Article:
WASHINGTON — While the total number of US acres dedicated to organic production has declined year-over-year, there was a slight increase in acres planted to organic field crops in 2022, including sharply higher soybean acreage, according to a recent report from Mercaris, a market data service and online trading platform for organic and non-GMO certified agricultural commodities.

Mercaris data compiled by its proprietary Acreage Analyzer tool released Sept. 21 showed USDA-certified organic land use was expected to drop to approximately 8.7 million acres across nearly 20,000 farms in 2022, down 4.4% from 9.1 million acres utilized for organic production in the United States in 2021. Mercaris said the reduction was a result of a decline in certified organic pasture and rangeland, noting land dedicated to organic field crops was growing.

“Land utilized for organic field crop production is expected to increase 3% from 2021 totaling nearly 3.8 million harvested acres through 2022,” said Ryan Koory, vice president of Economics at Mercaris.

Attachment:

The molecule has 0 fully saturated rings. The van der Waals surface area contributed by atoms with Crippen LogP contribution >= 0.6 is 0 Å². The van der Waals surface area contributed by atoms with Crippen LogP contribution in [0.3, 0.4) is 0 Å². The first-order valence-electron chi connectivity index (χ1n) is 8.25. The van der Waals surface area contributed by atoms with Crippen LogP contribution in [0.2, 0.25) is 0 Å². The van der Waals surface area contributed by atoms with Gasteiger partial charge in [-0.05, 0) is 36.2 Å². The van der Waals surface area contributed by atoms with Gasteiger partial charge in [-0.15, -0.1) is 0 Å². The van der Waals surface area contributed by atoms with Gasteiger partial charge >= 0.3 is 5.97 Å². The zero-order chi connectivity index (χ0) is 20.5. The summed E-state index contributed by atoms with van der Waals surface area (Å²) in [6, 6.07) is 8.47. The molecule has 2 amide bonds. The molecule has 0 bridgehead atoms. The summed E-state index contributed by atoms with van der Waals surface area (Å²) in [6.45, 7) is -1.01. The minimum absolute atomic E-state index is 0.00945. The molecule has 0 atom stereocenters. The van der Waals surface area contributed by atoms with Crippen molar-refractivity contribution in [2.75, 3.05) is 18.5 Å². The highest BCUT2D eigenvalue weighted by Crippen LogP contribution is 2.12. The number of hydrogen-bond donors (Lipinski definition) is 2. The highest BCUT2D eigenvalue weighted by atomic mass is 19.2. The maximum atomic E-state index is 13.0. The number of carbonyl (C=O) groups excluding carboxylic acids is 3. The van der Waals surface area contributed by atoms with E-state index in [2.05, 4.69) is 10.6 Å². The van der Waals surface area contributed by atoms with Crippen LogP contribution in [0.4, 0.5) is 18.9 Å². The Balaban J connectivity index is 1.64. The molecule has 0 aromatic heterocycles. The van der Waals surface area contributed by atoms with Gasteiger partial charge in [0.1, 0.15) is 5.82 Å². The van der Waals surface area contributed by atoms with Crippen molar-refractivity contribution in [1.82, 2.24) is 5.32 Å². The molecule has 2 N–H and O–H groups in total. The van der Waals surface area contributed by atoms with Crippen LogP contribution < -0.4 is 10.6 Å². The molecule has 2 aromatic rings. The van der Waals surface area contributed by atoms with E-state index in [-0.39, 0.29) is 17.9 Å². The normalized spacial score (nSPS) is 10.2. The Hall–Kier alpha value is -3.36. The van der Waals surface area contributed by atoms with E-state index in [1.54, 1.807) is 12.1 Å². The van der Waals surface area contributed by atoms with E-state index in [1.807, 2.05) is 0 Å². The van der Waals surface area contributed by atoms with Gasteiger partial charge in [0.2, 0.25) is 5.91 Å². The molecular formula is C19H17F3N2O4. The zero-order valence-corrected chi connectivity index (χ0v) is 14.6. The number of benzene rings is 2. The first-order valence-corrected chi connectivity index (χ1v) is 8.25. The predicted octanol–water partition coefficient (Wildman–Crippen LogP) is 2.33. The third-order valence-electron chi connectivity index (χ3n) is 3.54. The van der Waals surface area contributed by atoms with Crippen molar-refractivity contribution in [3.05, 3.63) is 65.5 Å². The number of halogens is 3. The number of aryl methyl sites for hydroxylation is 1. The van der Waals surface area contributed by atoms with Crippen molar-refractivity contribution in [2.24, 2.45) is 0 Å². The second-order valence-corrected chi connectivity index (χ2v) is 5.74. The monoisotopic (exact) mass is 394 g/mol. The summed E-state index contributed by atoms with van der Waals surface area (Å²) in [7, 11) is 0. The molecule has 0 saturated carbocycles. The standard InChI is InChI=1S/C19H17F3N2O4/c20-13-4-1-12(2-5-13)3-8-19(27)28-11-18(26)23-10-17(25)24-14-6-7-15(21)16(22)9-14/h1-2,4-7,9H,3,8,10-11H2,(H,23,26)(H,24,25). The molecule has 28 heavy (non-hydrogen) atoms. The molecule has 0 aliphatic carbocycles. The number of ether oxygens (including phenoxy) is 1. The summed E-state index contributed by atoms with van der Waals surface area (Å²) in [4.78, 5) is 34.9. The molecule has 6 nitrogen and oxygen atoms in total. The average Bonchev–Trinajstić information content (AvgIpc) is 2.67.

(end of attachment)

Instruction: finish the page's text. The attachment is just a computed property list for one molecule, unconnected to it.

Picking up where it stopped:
Not all organic crops showed an increase in acres for 2022. Certified organic wheat acres were expected to decline by 1% while a reduction of 2% was expected for certified organic corn acres, according to Mercaris.

“The decline we expect in organic wheat and corn harvested acres is attributed to a combination of challenging growing conditions and elevated organic soybean prices,” Mr. Koory said. “However, harvested acres of organic oilseeds are expected to increase by 16% year-over-year with organic soybean harvested acres alone expected to increase by an impressive 18% year-over-year.”

The Mercaris data follows a late August announcement by the US Department of Agriculture thatit will invest $300 million in the Organic Transition Initiative, a program that will offer producers assistance as they transition their operations to achieve USDA organic certification. Since 2008, there has been a 71% decrease in the number of farms actively transitioning to organic production, according to the USDA. Part of the decrease may be the result of the organic certification process, a three-year period where farmers must avoid using specific prohibited inputs.